clinical area and does not apply to nurses practicing nursing education. It is settled that the NMCN registers and regulates all nurses and every shred of nursing practice, be it in the clinical area or in the
nursing classroom.

7. Globally, a foreign nurse or a foreign trained nurse cannot practice any form of nursing in another
country where such a nurse was not trained without first of all being registered as a nurse in the new country. The Act establishing N&MCN (Cap. N143, LFN 2004) followed the global trend as it succinctly stipulated that every foreign trained nurse must register with the N&MCN in order to practice in Nigeria, be it in the classroom or clinical area. Instead of being sober for breaking the law of the country by allowing a foreign trained nurse practice in its facility without being registered by the NMCN as stipulated by the law, the authors of the press statement purportedly from ABU management was audacious to signpost their ignorance or mischief, unfortunately ridiculing the revered institution.

8. The publication again in another display of either deep rooted mischief or crass ignorance labeled registered nurses with Bachelor of Nursing Science (BNSc) degree who possessed MSc and PhD in other areas relevant to nursing as “unqualified” to teach and supervise undergraduate and post-graduate nursing students in negation of the known global trend. The publication went on to even blame the lecturers it mischievously labeled as “unqualified” as the cause of the problem, thus tactically sweeping aside the real cause of the imbroglio which was allowing a foreign trained nurse to practice as a nursing lecturer in ABU without being registered as a nurse by the NMCN as stipulated by the law. To have turned around to blame the poor lecturers for its self inflicted woes was not only pathetic but also a languid display of mythomania and pseudolagia fantastica. The authors should have been bold enough to name the lecturers they were referring to if they were very sure the lecturers were indeed the culprits.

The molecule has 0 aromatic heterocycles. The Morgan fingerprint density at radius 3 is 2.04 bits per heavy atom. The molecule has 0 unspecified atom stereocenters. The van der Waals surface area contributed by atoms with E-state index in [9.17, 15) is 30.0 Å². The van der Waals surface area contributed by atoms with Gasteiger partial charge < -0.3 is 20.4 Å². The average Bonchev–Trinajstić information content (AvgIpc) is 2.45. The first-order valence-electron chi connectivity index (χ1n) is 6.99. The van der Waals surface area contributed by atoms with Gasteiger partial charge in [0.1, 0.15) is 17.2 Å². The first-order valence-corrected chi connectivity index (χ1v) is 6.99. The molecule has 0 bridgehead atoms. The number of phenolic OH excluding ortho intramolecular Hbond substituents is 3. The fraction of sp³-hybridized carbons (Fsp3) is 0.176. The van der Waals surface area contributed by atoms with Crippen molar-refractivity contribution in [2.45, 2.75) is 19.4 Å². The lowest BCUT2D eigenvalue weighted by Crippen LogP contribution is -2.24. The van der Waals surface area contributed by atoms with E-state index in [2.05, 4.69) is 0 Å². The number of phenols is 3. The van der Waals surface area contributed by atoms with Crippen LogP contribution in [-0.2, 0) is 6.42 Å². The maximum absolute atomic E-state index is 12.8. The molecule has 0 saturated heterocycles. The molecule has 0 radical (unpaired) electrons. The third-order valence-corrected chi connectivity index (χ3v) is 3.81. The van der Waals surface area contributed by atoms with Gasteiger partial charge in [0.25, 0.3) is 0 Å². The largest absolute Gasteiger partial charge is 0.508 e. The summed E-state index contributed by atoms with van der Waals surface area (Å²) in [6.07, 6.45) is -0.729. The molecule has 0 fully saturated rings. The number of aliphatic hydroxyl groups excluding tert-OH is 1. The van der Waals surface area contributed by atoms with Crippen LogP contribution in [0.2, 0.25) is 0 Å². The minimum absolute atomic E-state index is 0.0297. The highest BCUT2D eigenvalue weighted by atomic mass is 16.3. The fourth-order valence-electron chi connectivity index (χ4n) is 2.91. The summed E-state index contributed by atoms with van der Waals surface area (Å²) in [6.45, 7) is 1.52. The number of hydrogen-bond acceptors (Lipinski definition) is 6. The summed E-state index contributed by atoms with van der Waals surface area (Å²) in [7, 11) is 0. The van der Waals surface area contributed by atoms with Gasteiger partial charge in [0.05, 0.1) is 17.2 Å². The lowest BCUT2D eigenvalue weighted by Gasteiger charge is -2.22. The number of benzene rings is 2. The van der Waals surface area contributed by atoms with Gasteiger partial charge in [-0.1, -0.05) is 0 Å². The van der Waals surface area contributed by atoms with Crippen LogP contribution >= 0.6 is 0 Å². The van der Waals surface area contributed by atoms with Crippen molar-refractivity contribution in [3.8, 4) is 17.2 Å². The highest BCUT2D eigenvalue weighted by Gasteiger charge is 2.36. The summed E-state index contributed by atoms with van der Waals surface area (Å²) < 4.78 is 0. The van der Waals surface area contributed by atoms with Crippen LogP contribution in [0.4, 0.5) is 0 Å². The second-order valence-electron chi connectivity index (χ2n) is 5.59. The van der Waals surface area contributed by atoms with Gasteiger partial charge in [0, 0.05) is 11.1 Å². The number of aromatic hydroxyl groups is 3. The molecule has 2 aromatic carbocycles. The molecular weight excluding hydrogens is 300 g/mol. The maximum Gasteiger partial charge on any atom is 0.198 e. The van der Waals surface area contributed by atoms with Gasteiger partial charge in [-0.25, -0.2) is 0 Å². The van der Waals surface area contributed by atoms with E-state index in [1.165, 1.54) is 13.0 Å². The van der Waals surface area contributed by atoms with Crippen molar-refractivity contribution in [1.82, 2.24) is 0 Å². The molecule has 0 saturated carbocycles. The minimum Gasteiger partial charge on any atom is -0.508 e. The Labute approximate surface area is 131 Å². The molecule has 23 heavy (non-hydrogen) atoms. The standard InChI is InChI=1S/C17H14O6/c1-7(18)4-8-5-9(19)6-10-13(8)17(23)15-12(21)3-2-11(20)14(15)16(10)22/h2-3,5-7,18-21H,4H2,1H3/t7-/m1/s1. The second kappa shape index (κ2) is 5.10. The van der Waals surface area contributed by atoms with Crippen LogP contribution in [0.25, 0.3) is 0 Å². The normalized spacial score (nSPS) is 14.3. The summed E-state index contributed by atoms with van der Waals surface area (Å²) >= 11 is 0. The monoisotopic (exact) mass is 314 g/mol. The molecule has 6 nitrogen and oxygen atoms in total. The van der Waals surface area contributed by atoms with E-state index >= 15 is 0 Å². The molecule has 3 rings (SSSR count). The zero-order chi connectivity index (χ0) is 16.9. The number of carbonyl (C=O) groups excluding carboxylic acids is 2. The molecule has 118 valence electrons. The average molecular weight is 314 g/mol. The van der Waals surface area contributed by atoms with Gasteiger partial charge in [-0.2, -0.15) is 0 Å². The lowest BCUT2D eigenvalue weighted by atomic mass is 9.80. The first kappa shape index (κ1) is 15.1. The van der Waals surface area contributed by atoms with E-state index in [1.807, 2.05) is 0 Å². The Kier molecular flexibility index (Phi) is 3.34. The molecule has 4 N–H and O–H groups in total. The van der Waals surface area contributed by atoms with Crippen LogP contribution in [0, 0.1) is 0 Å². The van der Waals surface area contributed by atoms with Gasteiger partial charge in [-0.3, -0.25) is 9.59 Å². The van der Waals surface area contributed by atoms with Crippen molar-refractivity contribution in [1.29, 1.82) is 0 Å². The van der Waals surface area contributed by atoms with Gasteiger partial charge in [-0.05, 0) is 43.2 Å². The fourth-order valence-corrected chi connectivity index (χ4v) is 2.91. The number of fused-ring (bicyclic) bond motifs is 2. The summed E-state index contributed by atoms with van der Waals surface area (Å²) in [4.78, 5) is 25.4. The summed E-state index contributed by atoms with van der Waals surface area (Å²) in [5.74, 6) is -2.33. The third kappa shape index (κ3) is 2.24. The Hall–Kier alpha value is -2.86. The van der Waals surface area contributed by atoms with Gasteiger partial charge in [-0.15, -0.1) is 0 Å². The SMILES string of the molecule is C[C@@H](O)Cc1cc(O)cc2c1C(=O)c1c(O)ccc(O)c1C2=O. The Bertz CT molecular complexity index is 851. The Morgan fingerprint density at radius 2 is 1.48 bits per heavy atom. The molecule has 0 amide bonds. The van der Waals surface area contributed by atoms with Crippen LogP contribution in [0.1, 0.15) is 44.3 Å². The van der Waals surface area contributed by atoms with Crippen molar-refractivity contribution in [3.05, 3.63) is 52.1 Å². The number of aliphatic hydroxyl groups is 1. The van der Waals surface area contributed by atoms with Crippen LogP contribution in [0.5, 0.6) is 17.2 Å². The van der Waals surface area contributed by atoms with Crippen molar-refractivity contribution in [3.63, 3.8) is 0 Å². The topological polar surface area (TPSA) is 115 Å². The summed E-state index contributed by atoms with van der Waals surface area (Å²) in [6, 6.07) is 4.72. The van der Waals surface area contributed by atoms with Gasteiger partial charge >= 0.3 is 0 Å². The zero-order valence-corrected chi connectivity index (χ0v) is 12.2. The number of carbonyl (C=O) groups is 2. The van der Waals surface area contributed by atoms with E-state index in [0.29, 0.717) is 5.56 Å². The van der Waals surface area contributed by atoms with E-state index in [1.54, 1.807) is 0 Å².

9. Across the World, highly rated universities within and outside the country have, in their employ, reputable lecturers, with the same qualifications which the ABU barefaced statement mischievously labeled as “unqualified”, impacting positively, and they will continue to have them because nursing education in the university is polyvalent and transcends clinical nursing. We hope that the memo of the National body of UGONSA on global trends in nursing finds the authors of the ABU statement to help them get educated on who is qualified or not qualified to teach nursing. In this case, the only person not qualified to teach nursing is the foreigner who was not registered by the NMCN as a nurse in Nigeria. Ironically, the lecturers that were mischievously labeled as “unqualified” were the very people that started the ABU department of Nursing Science and built it to its present commendable level as testified to by past and current students and staff of the department.